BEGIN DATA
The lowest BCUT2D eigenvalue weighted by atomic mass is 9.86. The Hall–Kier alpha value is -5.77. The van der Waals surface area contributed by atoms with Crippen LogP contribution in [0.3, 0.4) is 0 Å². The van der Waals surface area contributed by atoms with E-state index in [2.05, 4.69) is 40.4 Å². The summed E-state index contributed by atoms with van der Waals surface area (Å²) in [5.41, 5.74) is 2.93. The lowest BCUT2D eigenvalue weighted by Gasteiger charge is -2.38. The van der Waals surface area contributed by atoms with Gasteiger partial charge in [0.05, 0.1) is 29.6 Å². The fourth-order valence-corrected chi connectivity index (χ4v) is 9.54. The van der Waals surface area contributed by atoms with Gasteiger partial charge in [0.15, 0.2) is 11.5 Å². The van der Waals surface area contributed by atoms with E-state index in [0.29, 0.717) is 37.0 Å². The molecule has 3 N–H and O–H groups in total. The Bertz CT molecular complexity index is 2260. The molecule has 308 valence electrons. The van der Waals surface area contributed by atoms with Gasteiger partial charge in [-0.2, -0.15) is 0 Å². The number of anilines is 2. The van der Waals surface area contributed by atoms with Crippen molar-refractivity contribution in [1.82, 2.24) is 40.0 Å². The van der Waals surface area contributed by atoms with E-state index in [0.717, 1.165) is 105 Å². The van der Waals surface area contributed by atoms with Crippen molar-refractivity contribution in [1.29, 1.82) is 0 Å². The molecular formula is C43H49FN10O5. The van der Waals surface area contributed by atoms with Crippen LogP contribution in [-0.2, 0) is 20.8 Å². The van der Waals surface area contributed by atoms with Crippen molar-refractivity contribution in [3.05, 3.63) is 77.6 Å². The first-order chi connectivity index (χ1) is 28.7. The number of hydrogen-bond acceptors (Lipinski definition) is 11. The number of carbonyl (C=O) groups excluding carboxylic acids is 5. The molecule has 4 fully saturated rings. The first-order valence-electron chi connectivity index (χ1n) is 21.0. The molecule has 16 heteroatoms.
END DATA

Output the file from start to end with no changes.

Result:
The lowest BCUT2D eigenvalue weighted by atomic mass is 9.86. The Hall–Kier alpha value is -5.77. The van der Waals surface area contributed by atoms with Crippen LogP contribution in [0.3, 0.4) is 0 Å². The van der Waals surface area contributed by atoms with E-state index in [2.05, 4.69) is 40.4 Å². The summed E-state index contributed by atoms with van der Waals surface area (Å²) in [5.41, 5.74) is 2.93. The lowest BCUT2D eigenvalue weighted by Gasteiger charge is -2.38. The van der Waals surface area contributed by atoms with Gasteiger partial charge in [0.05, 0.1) is 29.6 Å². The fourth-order valence-corrected chi connectivity index (χ4v) is 9.54. The van der Waals surface area contributed by atoms with Gasteiger partial charge in [0.15, 0.2) is 11.5 Å². The van der Waals surface area contributed by atoms with E-state index in [0.29, 0.717) is 37.0 Å². The molecule has 3 N–H and O–H groups in total. The Bertz CT molecular complexity index is 2260. The molecule has 308 valence electrons. The van der Waals surface area contributed by atoms with Gasteiger partial charge in [-0.2, -0.15) is 0 Å². The number of anilines is 2. The van der Waals surface area contributed by atoms with Crippen molar-refractivity contribution in [1.82, 2.24) is 40.0 Å². The van der Waals surface area contributed by atoms with E-state index in [0.717, 1.165) is 105 Å². The van der Waals surface area contributed by atoms with Crippen molar-refractivity contribution in [1.29, 1.82) is 0 Å². The molecular formula is C43H49FN10O5. The van der Waals surface area contributed by atoms with Crippen LogP contribution in [-0.2, 0) is 20.8 Å². The van der Waals surface area contributed by atoms with Crippen molar-refractivity contribution in [3.05, 3.63) is 77.6 Å². The first-order chi connectivity index (χ1) is 28.7. The number of hydrogen-bond acceptors (Lipinski definition) is 11. The number of carbonyl (C=O) groups excluding carboxylic acids is 5. The molecule has 4 fully saturated rings. The first-order valence-electron chi connectivity index (χ1n) is 21.0. The molecule has 16 heteroatoms.